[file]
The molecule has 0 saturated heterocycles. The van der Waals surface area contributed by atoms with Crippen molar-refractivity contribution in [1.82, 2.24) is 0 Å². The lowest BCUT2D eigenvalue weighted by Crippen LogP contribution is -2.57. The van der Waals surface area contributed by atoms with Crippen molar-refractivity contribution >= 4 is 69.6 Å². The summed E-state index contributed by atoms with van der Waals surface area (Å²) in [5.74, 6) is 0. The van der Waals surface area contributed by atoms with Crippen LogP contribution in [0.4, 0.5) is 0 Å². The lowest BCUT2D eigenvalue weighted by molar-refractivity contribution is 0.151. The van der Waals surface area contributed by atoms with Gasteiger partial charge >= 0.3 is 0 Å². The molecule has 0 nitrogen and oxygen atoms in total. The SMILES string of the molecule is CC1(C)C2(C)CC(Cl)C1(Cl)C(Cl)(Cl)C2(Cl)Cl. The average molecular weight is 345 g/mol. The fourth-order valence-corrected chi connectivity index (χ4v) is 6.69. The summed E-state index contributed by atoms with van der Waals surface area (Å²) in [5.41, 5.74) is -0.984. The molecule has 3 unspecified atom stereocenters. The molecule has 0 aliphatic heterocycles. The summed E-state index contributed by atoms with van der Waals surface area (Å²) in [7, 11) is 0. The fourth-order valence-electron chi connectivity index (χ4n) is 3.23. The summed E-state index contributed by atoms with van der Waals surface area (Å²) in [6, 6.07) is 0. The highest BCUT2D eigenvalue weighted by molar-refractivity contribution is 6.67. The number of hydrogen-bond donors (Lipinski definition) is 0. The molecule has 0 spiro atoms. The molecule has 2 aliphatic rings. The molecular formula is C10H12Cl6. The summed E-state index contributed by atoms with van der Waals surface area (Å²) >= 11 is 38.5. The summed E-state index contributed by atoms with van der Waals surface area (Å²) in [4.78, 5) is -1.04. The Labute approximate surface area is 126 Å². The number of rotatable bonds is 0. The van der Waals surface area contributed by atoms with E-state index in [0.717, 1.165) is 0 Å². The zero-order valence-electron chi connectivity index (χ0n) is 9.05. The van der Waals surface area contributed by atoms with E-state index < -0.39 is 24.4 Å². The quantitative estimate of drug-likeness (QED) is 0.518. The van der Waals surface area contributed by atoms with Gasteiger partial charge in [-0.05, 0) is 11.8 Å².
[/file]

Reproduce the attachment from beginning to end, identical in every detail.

The molecule has 0 saturated heterocycles. The van der Waals surface area contributed by atoms with Crippen molar-refractivity contribution in [1.82, 2.24) is 0 Å². The lowest BCUT2D eigenvalue weighted by Crippen LogP contribution is -2.57. The van der Waals surface area contributed by atoms with Crippen molar-refractivity contribution >= 4 is 69.6 Å². The summed E-state index contributed by atoms with van der Waals surface area (Å²) in [5.74, 6) is 0. The van der Waals surface area contributed by atoms with Crippen LogP contribution in [0.4, 0.5) is 0 Å². The lowest BCUT2D eigenvalue weighted by molar-refractivity contribution is 0.151. The van der Waals surface area contributed by atoms with Gasteiger partial charge >= 0.3 is 0 Å². The molecule has 0 nitrogen and oxygen atoms in total. The SMILES string of the molecule is CC1(C)C2(C)CC(Cl)C1(Cl)C(Cl)(Cl)C2(Cl)Cl. The average molecular weight is 345 g/mol. The fourth-order valence-corrected chi connectivity index (χ4v) is 6.69. The summed E-state index contributed by atoms with van der Waals surface area (Å²) in [5.41, 5.74) is -0.984. The molecule has 3 unspecified atom stereocenters. The molecule has 0 aliphatic heterocycles. The summed E-state index contributed by atoms with van der Waals surface area (Å²) in [7, 11) is 0. The fourth-order valence-electron chi connectivity index (χ4n) is 3.23. The summed E-state index contributed by atoms with van der Waals surface area (Å²) in [6, 6.07) is 0. The highest BCUT2D eigenvalue weighted by molar-refractivity contribution is 6.67. The number of hydrogen-bond donors (Lipinski definition) is 0. The molecule has 0 spiro atoms. The molecule has 2 aliphatic rings. The molecular formula is C10H12Cl6. The summed E-state index contributed by atoms with van der Waals surface area (Å²) >= 11 is 38.5. The summed E-state index contributed by atoms with van der Waals surface area (Å²) in [4.78, 5) is -1.04. The Labute approximate surface area is 126 Å². The number of rotatable bonds is 0. The van der Waals surface area contributed by atoms with E-state index in [0.717, 1.165) is 0 Å². The zero-order valence-electron chi connectivity index (χ0n) is 9.05. The van der Waals surface area contributed by atoms with E-state index < -0.39 is 24.4 Å². The quantitative estimate of drug-likeness (QED) is 0.518. The van der Waals surface area contributed by atoms with Gasteiger partial charge in [-0.05, 0) is 11.8 Å².